Crowd at a music concert in Debaser, Stockholm
Crowds return to Stockholm venue Debaser after pandemic restrictions on events were lifted. Photo: Pontus Lundahl/TT

Sweden’s musicians, concert promoters and venue operators have struggled to varying degrees through the pandemic. One surefire way to help get them back on their feet is to give organisers and artists the financial reassurance they need by pre-booking concerts. 

Of course these recommendations only apply if you feel safe attending large events; remember that you should stay home and take a Covid-19 test if you experience any symptoms that could be linked to the virus, even if vaccinated. And make sure to check with organisers if there are any specific coronavirus requirements you need to be aware of. 

Coming up: top gigs in Sweden over the next few months 

As a regular gig-goer, live music is the one thing I’ve missed most over the past year and a half. So it is with some excitement (and, I’ll admit, a degree of trepidation) that I prepare to go see Norwegian band Pom Poko this Friday at Hus 7 in Stockholm. Their melodic art-punk album Cheater sparked the year into life on its release in January. They’re also playing Plan B in Malmö on Saturday night

Plan B is also the venue when Squid hit Sweden with a thrilling dose of post-punk on October 15th. Tickets remain available for the show at the time of writing (an absolute steal at 120 kronor), though that’s sadly not the case in Stockholm where their October 16th gig at Melodybox sold out a long time ago. (Although you can sign up to be added to a waiting list). 

Another artist well worth checking out in October is Gothenburg guitarist and singer Amanda Werne, better known as Slowgold. Her live shows are great and she is embarking on a Swedish tour on October 8th. 

Emma-Jean Thackray, one of the UK’s most interesting jazz artists, will be at Fasching in Stockholm on October 15th

For the best kind of sonic assault, Anna von Hasswolff’s band Bada are scheduled to play in Stockholm, Malmö and Gothenburg in late October. 

Have any of you ever seen Gothenburg electronic veterans Little Dragon live? I haven’t but might check them out in November when they swing by Malmö, Stockholm and Gothenburg

Amason are also heading out on the road for a Scandinavian tour in November. If you haven’t heard Amanda Bergman’s voice in a live setting before this will be a treat. 

The inimitable Sibille Attar released her superb second album A History of Silence at the start of the year and she’s finally getting the chance to play her eighties-inspired gems live at Slaktkyrkan in Stockholm on November 18th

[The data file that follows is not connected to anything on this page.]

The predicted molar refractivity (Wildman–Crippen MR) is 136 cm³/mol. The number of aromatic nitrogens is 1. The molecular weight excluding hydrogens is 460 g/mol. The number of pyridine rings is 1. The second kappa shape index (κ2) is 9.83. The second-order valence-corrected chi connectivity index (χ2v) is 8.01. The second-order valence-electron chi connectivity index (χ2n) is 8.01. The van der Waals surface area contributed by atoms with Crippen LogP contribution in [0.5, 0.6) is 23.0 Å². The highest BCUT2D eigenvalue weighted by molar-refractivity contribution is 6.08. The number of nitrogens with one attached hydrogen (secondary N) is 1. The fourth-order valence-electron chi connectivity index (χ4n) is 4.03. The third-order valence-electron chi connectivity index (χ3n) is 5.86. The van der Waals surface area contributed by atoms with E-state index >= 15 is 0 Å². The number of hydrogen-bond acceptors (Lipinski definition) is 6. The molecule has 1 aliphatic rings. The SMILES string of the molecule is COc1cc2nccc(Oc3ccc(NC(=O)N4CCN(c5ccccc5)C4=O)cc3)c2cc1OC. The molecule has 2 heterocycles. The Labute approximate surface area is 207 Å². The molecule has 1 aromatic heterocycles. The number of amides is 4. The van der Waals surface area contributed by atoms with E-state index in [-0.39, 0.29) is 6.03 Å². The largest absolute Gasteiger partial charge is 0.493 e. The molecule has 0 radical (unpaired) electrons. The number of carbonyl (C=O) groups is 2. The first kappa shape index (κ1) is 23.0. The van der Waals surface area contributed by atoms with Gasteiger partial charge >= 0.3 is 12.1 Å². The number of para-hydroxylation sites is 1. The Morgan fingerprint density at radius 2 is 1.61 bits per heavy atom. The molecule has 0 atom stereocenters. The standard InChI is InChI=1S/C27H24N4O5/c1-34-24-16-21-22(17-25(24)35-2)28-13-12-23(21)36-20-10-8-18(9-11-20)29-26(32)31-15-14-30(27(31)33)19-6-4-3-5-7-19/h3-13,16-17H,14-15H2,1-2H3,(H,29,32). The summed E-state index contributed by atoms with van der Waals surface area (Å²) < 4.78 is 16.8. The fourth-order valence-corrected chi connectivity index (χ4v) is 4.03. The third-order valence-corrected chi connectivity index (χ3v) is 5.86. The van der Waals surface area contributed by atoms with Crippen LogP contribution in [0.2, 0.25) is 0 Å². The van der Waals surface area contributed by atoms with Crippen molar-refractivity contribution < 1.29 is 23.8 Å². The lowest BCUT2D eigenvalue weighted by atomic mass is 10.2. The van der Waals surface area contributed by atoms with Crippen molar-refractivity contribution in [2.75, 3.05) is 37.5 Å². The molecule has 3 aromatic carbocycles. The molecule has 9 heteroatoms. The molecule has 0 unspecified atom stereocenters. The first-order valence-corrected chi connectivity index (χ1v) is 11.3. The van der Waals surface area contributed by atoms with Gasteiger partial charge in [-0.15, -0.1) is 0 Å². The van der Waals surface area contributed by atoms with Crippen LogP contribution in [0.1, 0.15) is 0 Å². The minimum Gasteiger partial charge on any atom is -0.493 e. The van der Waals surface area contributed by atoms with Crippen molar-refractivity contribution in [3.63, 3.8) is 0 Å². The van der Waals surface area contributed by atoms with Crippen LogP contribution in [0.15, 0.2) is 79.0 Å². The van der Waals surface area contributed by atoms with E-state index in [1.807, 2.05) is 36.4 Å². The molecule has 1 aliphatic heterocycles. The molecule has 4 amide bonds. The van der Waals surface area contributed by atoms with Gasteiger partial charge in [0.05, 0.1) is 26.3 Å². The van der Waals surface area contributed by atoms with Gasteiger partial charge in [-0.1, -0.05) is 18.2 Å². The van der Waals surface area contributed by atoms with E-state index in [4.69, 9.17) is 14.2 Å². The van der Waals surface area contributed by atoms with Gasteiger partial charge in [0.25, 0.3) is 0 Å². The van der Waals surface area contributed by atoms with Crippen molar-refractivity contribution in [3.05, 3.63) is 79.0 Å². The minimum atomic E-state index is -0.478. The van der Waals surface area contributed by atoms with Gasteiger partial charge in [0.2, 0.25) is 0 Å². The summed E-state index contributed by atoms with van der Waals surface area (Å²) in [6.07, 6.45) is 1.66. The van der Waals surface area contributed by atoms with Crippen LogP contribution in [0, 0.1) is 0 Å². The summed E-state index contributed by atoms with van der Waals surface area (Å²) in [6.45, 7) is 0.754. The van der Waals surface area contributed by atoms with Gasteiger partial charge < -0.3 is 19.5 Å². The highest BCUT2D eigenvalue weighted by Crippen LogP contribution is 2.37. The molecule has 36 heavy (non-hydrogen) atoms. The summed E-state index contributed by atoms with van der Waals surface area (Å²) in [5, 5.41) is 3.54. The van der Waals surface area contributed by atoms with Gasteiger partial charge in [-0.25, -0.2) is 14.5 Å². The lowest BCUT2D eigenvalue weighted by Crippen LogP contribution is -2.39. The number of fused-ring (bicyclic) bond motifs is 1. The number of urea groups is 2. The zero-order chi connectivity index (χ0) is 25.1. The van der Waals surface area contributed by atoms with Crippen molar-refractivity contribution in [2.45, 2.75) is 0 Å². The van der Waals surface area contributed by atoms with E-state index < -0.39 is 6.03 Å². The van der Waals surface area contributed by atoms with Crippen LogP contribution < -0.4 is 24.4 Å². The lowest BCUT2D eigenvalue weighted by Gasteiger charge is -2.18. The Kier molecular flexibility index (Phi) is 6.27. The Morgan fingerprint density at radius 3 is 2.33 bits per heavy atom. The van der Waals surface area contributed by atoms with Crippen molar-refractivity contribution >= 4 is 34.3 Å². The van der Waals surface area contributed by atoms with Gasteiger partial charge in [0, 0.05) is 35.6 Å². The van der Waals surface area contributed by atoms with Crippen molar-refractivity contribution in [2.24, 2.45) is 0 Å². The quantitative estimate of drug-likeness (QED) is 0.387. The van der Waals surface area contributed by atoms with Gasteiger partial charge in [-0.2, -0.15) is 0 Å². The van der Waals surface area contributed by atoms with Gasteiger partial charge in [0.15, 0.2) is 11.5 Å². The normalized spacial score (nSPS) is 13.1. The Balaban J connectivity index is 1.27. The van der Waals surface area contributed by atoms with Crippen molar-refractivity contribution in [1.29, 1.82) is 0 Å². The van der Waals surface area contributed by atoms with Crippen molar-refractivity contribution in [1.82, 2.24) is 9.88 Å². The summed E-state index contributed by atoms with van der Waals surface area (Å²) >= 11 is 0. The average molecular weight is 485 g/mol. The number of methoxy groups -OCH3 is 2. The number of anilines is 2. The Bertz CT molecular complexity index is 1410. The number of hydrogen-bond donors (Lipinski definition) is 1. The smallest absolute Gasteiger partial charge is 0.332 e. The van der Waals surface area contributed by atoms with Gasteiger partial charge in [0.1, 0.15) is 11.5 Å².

Cassandra Jenkins long lurked in the background as a musician in touring bands for people like Eleanor Friedberger and Purple Mountains. But this year’s album An Overview on Phenomenal Nature has really established her as an artist to be reckoned with in her own right. She’s coming to Södra Teatern in Stockholm on November 26th

Always popular in this part of the world, The Jesus and Mary Chain return to Sweden for dates in Stockholm and Gothenburg at the end of November

Wry Finland-Swedish indie outfit Vasas Flora och Fauna have some of the funniest (Swedish) lyrics and catchiest tunes around. They’ll be in Stockholm and Gothenburg the first weekend of December

UK experimental rockers Black Midi are also playing Stockholm and Gothenburg on December 4th and 5th. So prepare to travel if you want to catch both them and Vasas Flora and Fauna. 

As if that wasn’t enough, Bob Hund’s annual ‘week 48’ show also takes place on December 4th. But that has been sold out for ages so no decisions to make there. It is also worth noting though that Sweden’s hardest working band has also written a musical that’s going to be performed in Helsingborg (October-November) and Gothenburg (November)

Bonus: For a post-Christmas pick-me-up try to get down to Little Simz at Slaktkyrkan on January 14th if you’re in Stockholm. The UK rapper’s new album Sometimes I Might Be Introvert is one of this year’s best releases. 

Selected artists playing Sweden in 2022: Henry Rollins, Sarah Klang, Yann Tiersen, Mogwai, Pearl Charles, Wolf Alice, Lloyd Cole, Lord Huron, Future Islands, Josh Rouse + Vetiver, Tricky, Snail Mail, Porridge Radio, Aldous Harding, Shame, The Kooks, The War on Drugs, Echo and the Bunnymen, Kings of Convenience, Fontaines D.C., Alex Cameron, Lucy Dacus, The Divine Comedy, Mdou Moctar, Iggy Pop, Chubby and the Gang, Sparks, Belle & Sebastian, The National, Sharon Van Etten, Teenage Fanclub, Tindersticks, Suede, Viagra Boys, Pavement. 

For bigger arena shows, Ticketmaster covers a lot of the bases. Big-name acts with gigs in the offing include Ed Sheeran, Zara Larsson, Whitesnake and, lest we forget, ABBA

And that’s just a fraction of what’s going on. Tour schedules are busier than ever now that artists are finally getting back on the road. To keep track of what gigs are coming up I can recommend checking in with Luger, FKP Scorpio, and Live Nation. Follow your favourite venues too: sometimes they cut out the middleman and do their own booking and promotion. I also use the Bandsintown app, which comes with the added bonus of receiving messages from your favourite artists which let you pretend to be their friend. 

Enjoy the gigs, and stay safe! 

Paul O’Mahony is editorial product manager at The Local. In his spare time he plays the best new indie and alternative music as host of the Signals show on Nerve Music.